Riot cops clash with furious crowd demanding a Coldplay gig is cancelled: Muslims in Indonesia call for the show to be axed over their support for the LGBT community
- Indonesia has one of Coldplay’s biggest fan bases and tickets quickly sold out
- The band’s support of gay rights has seen backlash from conservative Muslims
Hundreds of furious Muslims have been been marching in Indonesia calling for the cancellation of Coldplay’s first concert in the country over the band’s support for the LGBT community.
The Asian leg of Coldplay’s Music Of The Spheres World Tour is seeing the British group perform at Jakarta’s Gelora Bung Karno stadium tonight. More than 70,000 tickets were scooped up in less than two hours when sales opened in May.
The band, world famous for songs like Trouble and Yellow, is fronted by Chris Martin, who has previously worn rainbow colours and waved gay pride flags during performances.
Outside the stadium ahead of the concert, at least 300 conservative Muslims gathered to chant and hold banners opposing the show, with thousands of police officers present to protect concertgoers.
Many of the protesters were part of a group that calls itself the ‘anti-LGBT movement’, and when confronted by riot police a number clashed with the officers.
Indonesian policemen try to disperse conservative Muslim activists protesting against LGBT support near the stadium
Many demonstrators were part of a group that calls itself the ‘anti-LGBT movement’ and when confronted by police, protesters started to push and clash with officers
A Muslim woman shouts slogans during a rally against British band Coldplay ahead of its concert in Jakarta, Indonesia
The band is fronted by Chris Martin, who has previously worn rainbow colours and waved gay pride flags during performances
Demonstrators booed at concertgoers arriving at the stadium and shouted that they were LGBT supporters, according to local media reports.
Some carried banners accusing Coldplay of ‘LGBT propaganda’ and damaging the country’s ‘faith and morals’.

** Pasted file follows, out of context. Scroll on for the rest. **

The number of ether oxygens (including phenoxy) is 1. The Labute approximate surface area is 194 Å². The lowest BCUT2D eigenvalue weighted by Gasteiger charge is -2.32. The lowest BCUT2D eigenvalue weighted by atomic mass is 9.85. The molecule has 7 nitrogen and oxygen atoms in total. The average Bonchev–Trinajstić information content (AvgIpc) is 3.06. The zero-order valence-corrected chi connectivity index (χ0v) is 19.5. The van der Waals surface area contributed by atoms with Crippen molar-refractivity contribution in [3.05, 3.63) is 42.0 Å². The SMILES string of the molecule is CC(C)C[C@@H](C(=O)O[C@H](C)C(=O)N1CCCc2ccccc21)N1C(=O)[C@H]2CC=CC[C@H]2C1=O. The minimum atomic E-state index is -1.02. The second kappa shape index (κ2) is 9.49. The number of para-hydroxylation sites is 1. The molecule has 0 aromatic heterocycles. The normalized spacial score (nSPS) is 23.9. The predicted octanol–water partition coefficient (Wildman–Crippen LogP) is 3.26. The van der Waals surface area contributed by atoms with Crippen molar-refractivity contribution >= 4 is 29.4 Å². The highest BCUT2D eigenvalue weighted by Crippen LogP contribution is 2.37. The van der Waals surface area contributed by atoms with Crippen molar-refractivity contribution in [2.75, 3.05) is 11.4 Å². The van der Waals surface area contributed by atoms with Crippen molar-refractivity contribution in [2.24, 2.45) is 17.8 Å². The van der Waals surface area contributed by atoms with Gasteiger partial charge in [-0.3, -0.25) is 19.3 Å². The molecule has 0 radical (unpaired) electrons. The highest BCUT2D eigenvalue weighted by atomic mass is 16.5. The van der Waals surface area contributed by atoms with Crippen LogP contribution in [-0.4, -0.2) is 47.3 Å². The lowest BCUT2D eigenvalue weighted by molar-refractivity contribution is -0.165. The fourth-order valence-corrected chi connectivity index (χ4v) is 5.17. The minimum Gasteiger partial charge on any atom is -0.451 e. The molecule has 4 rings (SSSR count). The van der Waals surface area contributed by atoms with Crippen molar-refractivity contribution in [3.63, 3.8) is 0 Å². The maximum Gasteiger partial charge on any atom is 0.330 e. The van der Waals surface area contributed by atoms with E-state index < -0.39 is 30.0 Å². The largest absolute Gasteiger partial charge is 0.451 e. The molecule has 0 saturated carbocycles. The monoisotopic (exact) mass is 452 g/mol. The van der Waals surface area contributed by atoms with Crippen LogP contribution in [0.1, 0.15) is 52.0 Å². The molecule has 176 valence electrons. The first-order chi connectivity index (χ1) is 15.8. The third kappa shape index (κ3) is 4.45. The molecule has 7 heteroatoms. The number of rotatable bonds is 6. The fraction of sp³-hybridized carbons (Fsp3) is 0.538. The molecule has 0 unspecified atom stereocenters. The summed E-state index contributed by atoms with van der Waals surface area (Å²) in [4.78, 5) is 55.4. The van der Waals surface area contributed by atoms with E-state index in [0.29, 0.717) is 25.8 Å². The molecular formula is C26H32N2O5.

Homosexuality is not outlawed in Indonesia except in conservative Aceh province, which adheres to strict Islamic laws.
But gay couples often face persecution and discrimination in the world’s most populous Muslim-majority country, where homosexuality remains taboo.
Anwar Abbas, deputy chairman of the Indonesian Ulema Council, Indonesia’s most powerful Islamic regulatory body, criticised the decision to go on with the show.
‘We know that Coldplay supports LGBT, but now the question is, is the LGBT behaviour in line with… our constitution?’ he said in a statement on Wednesday.
‘There are six religions recognised in this country, and not one of them allows and tolerates LGBT practice.’
Following Friday prayers last week, around 100 demonstrators, many holding banners and signs, chanted ‘God is Great’ and ‘We reject Coldplay’ as they marched to the heavily guarded British Embassy in Jakarta.
Coldplay’s Chris Martin with band manager Phil Harvey on a pedestrian bridge in Jakarta
Chris Martin has said he is an ‘Alltheist,’ a term describing broad spiritual beliefs that don’t ascribe to any specific religion. Pictured in Jakarta ahead of the concert
Protesters have flocked to the centre of the capital again today, blocking traffic on a major thoroughfare ahead of the concert.
Indonesia is home to one of Coldplay’s biggest fan bases, with 1.6 million fans in Jakarta making the city one of the band’s most important streaming hubs.
But conservative Muslims have riled against the group visiting Indonesia, which is the world’s most populous Muslim-majority country.
Protesters were organized last week by Islamist group the 212 Brotherhood Alumni – whose name refers to the December 2, 2016 mass protests against the polarizing Christian politician Basuki Tjahaja Purnama.
‘We are here for the sake of guarding our young generation in this country from efforts that could corrupt youth,’ said Hery Susanto, a protester from West Java’s city of Bandung.
‘As Indonesian Muslims, we have to reject the Coldplay concert.’
Novel Bamukmin, a protest coordinator, gave a speech on Friday condemning the government for allowing the band to play in Indonesia.
Muslim women hold posters during a rally against British band Coldplay
A Muslim protester stands against shields of anti-riot police officers as they demand the cancellation of the Coldplay concert
Police in Jakarta deployed nearly 4,000 personnel to secure the sold-out concert
He warned that if the concert was not cancelled, thousands of protesters would confront the band on its way from the airport.
‘Coldplay has long been a strong supporter of LGBT and its lead singer is an atheist,’ Bamukmin said, standing on the top of a truck, ‘We must reject their campaign, their concert here.’
Chris Martin has previously described himself as an ‘Alltheist,’ a term which suggests broad spiritual beliefs that do not ascribe to any specific religion.
Jakarta police spokesman Trunoyudo Wisnu Andiko told reporters today that the protesters did not have a permit to stage a rally.
The police deployed nearly 4,000 personnel to secure the sold-out concert.
The band has not commented on the protests but it posted an image of lead singer Chris Martin walking barefoot through central Jakarta on Tuesday.
Home to 229 million Muslims, Indonesia is the world’s biggest Muslim country in terms of population.
Coldplay is known for interlacing its values with its shows, such as the band’s push for environmental sustainability.
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